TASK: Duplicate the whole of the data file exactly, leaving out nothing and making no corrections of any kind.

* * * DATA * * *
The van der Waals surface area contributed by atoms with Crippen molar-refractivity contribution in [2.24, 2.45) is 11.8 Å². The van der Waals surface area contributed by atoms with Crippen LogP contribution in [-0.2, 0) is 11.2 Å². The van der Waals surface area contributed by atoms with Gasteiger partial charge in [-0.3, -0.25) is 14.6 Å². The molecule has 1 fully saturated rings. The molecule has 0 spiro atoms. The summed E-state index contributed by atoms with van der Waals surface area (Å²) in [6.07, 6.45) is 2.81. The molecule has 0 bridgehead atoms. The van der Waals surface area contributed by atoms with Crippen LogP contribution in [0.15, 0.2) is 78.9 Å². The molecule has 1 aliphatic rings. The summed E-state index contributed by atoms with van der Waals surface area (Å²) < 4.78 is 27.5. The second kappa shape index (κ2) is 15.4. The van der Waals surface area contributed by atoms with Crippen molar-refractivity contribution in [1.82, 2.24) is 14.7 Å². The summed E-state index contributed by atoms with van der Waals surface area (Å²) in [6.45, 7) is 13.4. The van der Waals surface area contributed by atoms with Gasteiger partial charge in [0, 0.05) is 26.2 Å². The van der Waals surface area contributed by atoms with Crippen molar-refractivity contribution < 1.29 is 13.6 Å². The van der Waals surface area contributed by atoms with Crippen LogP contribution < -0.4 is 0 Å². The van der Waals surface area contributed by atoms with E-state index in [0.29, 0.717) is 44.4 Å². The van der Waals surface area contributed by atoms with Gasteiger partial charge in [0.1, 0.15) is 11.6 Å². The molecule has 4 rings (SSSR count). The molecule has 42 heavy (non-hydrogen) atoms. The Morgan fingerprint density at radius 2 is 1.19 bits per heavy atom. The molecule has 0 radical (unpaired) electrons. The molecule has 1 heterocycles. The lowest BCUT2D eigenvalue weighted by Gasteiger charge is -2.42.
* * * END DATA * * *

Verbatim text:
The van der Waals surface area contributed by atoms with Crippen molar-refractivity contribution in [2.24, 2.45) is 11.8 Å². The van der Waals surface area contributed by atoms with Crippen LogP contribution in [-0.2, 0) is 11.2 Å². The van der Waals surface area contributed by atoms with Gasteiger partial charge in [-0.3, -0.25) is 14.6 Å². The molecule has 1 fully saturated rings. The molecule has 0 spiro atoms. The summed E-state index contributed by atoms with van der Waals surface area (Å²) in [6.07, 6.45) is 2.81. The molecule has 0 bridgehead atoms. The van der Waals surface area contributed by atoms with Crippen LogP contribution in [0.15, 0.2) is 78.9 Å². The molecule has 1 aliphatic rings. The summed E-state index contributed by atoms with van der Waals surface area (Å²) < 4.78 is 27.5. The second kappa shape index (κ2) is 15.4. The van der Waals surface area contributed by atoms with Crippen molar-refractivity contribution in [1.82, 2.24) is 14.7 Å². The summed E-state index contributed by atoms with van der Waals surface area (Å²) in [6.45, 7) is 13.4. The van der Waals surface area contributed by atoms with Gasteiger partial charge in [0, 0.05) is 26.2 Å². The van der Waals surface area contributed by atoms with Crippen molar-refractivity contribution < 1.29 is 13.6 Å². The van der Waals surface area contributed by atoms with Crippen LogP contribution < -0.4 is 0 Å². The van der Waals surface area contributed by atoms with E-state index in [0.29, 0.717) is 44.4 Å². The van der Waals surface area contributed by atoms with Gasteiger partial charge in [0.1, 0.15) is 11.6 Å². The molecule has 4 rings (SSSR count). The molecule has 42 heavy (non-hydrogen) atoms. The Morgan fingerprint density at radius 2 is 1.19 bits per heavy atom. The molecule has 0 radical (unpaired) electrons. The molecule has 1 heterocycles. The lowest BCUT2D eigenvalue weighted by Gasteiger charge is -2.42.